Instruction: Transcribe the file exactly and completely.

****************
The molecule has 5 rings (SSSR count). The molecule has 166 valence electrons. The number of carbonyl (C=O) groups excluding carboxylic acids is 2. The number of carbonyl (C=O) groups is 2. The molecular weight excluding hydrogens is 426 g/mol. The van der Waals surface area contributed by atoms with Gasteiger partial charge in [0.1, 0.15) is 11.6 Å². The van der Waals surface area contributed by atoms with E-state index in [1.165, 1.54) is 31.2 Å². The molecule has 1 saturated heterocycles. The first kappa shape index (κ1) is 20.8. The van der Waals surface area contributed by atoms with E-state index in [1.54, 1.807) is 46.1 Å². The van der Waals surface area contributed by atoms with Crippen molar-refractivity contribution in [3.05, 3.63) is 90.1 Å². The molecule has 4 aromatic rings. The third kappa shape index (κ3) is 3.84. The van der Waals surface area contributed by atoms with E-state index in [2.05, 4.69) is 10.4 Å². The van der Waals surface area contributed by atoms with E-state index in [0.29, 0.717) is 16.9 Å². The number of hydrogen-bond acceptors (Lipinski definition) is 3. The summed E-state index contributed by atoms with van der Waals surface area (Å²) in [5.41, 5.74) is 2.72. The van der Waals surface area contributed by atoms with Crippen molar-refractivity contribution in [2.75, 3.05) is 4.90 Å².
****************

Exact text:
The molecule has 5 rings (SSSR count). The molecule has 166 valence electrons. The number of carbonyl (C=O) groups excluding carboxylic acids is 2. The number of carbonyl (C=O) groups is 2. The molecular weight excluding hydrogens is 426 g/mol. The van der Waals surface area contributed by atoms with Gasteiger partial charge in [0.1, 0.15) is 11.6 Å². The van der Waals surface area contributed by atoms with E-state index in [1.165, 1.54) is 31.2 Å². The molecule has 1 saturated heterocycles. The first kappa shape index (κ1) is 20.8. The van der Waals surface area contributed by atoms with E-state index in [1.54, 1.807) is 46.1 Å². The van der Waals surface area contributed by atoms with Crippen molar-refractivity contribution in [3.05, 3.63) is 90.1 Å². The molecule has 4 aromatic rings. The third kappa shape index (κ3) is 3.84. The van der Waals surface area contributed by atoms with E-state index in [2.05, 4.69) is 10.4 Å². The van der Waals surface area contributed by atoms with E-state index in [0.29, 0.717) is 16.9 Å². The number of hydrogen-bond acceptors (Lipinski definition) is 3. The summed E-state index contributed by atoms with van der Waals surface area (Å²) in [5.41, 5.74) is 2.72. The van der Waals surface area contributed by atoms with Crippen molar-refractivity contribution in [2.75, 3.05) is 4.90 Å².